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President Donald Trump is fighting against a Pentagon decision to end the publication of the military’s independent newspaper after generations in print.
The president and members of Congress objected to a Defense Department decision to cease publication of the Stars and Stripes newspaper this month, citing a budget review on funding. Trump declared the publication, which made its debut during the Civil War, would not go dark “under my watch.”
“The United States of America will NOT be cutting funding to @starsandstripes magazine under my watch,” Trump tweeted on Friday. “It will continue to be a wonderful source of information to our Great Military!”
The United States of America will NOT be cutting funding to @starsandstripes magazine under my watch. It will continue to be a wonderful source of information to our Great Military!
— Donald J. Trump (@realDonaldTrump) September 4, 2020
Trump’s critics jumped on the chance to claim he had made an about-face on the decision to cut the funding after an explosive story in The Atlantic this week that accused him of calling fallen soldiers from World War I “losers” during a 2018 trip to France.
The office for Defense Secretary Mark Esper released a statement saying the cut is “a result of the Defense-wide Review as outlined in the President’s Budget Request (PBR) for Fiscal Year 2021.”
“The last newspaper publication (in all forms) will be September 30, 2020,” Col. Paul Haverstick Jr. wrote in a memo announcing the plan that “dissolves the Stars and Stripes,” according to USA Today.
With roughly $15.5 million in annual funding, the newspaper, which was first printed in November 1861, is delivered to U.S troops daily, even to those on the front lines around the world. While the memo about the end of the publication cited the president’s fiscal year 2021 defense department budget request as the necessary authorization, members of Congress have pushed back, and said the Defense Department is not legally authorized to make the changes without a final budget being approved.
A letter sent by a bipartisan group of 15 senators this week called on Esper to “take steps to preserve the funding prerogatives of Congress before allowing any such disruption to take place.”
“Stars and Stripes is an essential part of our nation’s freedom of the press that serves the very population charged with defending that freedom,” the senators, led by California Democrat Sen. Dianne Feinstein, said in the letter. “Therefore, we respectfully request that you rescind your decision to discontinue support for Stars and Stripes and that you reinstate the funding necessary for it to continue operations.”
“It was Stars and Stripes that revealed the Defense Department’s use of public relations firms that profiled reporters and steered them toward favorable coverage of the war in Afghanistan,” the lawmakers said. “Most recently, the paper brought to light the failure of schools on U.S. military installations to shut down during the pandemic, despite Japanese public schools doing so. These stories illustrate why Stars and Stripes is essential: they report on stories that no one else covers.”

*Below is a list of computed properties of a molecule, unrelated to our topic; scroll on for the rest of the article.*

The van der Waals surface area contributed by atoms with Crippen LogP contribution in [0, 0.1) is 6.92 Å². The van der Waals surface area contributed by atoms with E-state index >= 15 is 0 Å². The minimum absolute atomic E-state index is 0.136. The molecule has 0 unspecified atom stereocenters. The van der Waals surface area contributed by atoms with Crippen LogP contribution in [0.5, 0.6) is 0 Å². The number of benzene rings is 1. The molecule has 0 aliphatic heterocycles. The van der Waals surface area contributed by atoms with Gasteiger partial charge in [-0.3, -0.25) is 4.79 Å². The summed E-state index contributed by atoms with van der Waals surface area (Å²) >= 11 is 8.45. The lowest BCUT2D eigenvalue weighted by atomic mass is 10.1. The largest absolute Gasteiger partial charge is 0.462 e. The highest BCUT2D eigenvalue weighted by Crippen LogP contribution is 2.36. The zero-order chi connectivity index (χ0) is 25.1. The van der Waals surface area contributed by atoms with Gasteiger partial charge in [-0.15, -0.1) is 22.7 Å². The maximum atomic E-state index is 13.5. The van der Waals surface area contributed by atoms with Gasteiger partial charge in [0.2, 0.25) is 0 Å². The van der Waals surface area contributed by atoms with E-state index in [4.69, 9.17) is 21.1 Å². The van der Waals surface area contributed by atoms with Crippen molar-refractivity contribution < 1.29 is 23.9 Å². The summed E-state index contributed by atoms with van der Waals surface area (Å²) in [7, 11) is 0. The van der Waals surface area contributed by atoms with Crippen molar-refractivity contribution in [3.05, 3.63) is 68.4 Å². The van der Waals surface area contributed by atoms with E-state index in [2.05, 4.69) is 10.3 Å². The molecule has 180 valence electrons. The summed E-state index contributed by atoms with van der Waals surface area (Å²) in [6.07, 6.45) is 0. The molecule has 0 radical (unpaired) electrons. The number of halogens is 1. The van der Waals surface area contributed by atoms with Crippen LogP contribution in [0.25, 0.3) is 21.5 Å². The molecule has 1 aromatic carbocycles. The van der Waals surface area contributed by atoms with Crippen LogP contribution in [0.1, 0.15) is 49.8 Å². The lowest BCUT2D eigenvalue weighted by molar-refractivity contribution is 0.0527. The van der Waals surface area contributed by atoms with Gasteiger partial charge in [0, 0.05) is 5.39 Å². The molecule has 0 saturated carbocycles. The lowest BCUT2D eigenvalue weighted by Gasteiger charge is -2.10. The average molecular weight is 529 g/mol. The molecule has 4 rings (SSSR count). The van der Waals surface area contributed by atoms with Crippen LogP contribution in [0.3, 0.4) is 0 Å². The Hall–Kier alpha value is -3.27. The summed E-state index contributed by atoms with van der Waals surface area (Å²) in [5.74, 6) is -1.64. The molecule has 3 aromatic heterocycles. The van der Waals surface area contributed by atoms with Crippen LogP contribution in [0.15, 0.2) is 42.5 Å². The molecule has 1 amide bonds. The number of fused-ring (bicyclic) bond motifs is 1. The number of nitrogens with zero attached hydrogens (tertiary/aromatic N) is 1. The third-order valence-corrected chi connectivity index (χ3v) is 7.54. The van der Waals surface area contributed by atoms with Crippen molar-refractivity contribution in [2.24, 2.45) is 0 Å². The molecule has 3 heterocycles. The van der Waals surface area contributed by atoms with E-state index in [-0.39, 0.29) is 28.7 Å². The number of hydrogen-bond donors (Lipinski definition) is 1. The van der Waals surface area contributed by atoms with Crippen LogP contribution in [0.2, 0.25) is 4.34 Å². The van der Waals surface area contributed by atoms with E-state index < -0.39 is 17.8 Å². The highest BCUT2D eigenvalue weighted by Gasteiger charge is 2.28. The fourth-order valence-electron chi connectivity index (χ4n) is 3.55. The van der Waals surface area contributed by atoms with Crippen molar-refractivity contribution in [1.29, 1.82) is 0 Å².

In a separate letter to Esper, Sen. Lindsey Graham also called for funding to continue for the “hometown paper” for members of the armed forces.
Glad to see that President @realDonaldTrump objects to the Pentagon’s decision to defund Stars and Stripes, a valuable publication for military members and their families.
— Lindsey Graham (@LindseyGrahamSC) September 5, 2020
“As you may know, there is strong support for the Stars and Stripes in Congress,” the South Carolina Republican wrote.
“In fact, the House Department of Defense Appropriations Act for Fiscal Year 2021, which passed the House of Representatives on July 31, 2020, included additional funding for the publication, and both houses of Congress have resolutions supporting the mission of the Stars and Stripes,” Graham added.
“I urge you not to take actions that would deprive individuals of this publication until Congress has appropriately completed the appropriations process,” the letter said.
Discontinuing the newspaper, which is available in print and online, “would be fatal interference and permanent censorship of a unique First Amendment organization that has served U.S. troops reliably for generations,” Stripes ombudsman, Ernie Gates, told the Associated Press on Friday.
Marine veteran Rep. Ruben Gallego introduced an amendment during the House Armed Services Committee markup in July to provide the $15.5 million in funding to keep the paper afloat.
“Thousands of troops around the globe rely on them for the kind of news that just isn’t covered elsewhere — stories from American bases, the latest Department of Defense news, and transparency coverage that cuts through political and military brass BS talking points,” the Arizona Democrat said. “It’s exactly the type of honest coverage that our armed forces need, and we weren’t going to let the Administration stifle these voices without a fight.”
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